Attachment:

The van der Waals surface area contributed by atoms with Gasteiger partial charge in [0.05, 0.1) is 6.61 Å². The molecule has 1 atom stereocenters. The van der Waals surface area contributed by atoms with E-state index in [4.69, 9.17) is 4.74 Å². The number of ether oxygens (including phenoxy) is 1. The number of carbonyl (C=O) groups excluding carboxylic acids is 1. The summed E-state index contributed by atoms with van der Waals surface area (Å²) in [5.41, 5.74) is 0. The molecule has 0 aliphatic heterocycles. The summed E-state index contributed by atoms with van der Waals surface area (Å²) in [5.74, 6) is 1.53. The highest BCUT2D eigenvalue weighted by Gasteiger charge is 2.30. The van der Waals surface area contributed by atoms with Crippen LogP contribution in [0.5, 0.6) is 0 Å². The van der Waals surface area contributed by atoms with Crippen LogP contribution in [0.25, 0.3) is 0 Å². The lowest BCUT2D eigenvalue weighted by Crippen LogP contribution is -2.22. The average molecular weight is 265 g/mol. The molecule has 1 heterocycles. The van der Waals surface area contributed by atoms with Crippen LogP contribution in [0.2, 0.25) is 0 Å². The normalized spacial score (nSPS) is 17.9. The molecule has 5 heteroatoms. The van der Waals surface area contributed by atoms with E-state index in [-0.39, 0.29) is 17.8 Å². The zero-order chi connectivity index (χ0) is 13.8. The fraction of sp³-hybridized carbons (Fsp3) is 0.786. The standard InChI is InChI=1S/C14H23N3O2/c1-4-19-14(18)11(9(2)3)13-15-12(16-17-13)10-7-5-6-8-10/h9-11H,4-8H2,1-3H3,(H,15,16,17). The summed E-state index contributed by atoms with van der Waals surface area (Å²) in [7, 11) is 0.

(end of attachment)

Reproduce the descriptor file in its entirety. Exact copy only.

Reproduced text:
The van der Waals surface area contributed by atoms with Gasteiger partial charge in [0.05, 0.1) is 6.61 Å². The molecule has 1 atom stereocenters. The van der Waals surface area contributed by atoms with E-state index in [4.69, 9.17) is 4.74 Å². The number of ether oxygens (including phenoxy) is 1. The number of carbonyl (C=O) groups excluding carboxylic acids is 1. The summed E-state index contributed by atoms with van der Waals surface area (Å²) in [5.41, 5.74) is 0. The molecule has 0 aliphatic heterocycles. The summed E-state index contributed by atoms with van der Waals surface area (Å²) in [5.74, 6) is 1.53. The highest BCUT2D eigenvalue weighted by Gasteiger charge is 2.30. The van der Waals surface area contributed by atoms with Crippen LogP contribution in [0.5, 0.6) is 0 Å². The van der Waals surface area contributed by atoms with Crippen LogP contribution in [0.25, 0.3) is 0 Å². The lowest BCUT2D eigenvalue weighted by Crippen LogP contribution is -2.22. The average molecular weight is 265 g/mol. The molecule has 1 heterocycles. The van der Waals surface area contributed by atoms with Crippen LogP contribution in [0.2, 0.25) is 0 Å². The normalized spacial score (nSPS) is 17.9. The molecule has 5 heteroatoms. The van der Waals surface area contributed by atoms with E-state index in [-0.39, 0.29) is 17.8 Å². The zero-order chi connectivity index (χ0) is 13.8. The fraction of sp³-hybridized carbons (Fsp3) is 0.786. The standard InChI is InChI=1S/C14H23N3O2/c1-4-19-14(18)11(9(2)3)13-15-12(16-17-13)10-7-5-6-8-10/h9-11H,4-8H2,1-3H3,(H,15,16,17). The summed E-state index contributed by atoms with van der Waals surface area (Å²) in [7, 11) is 0.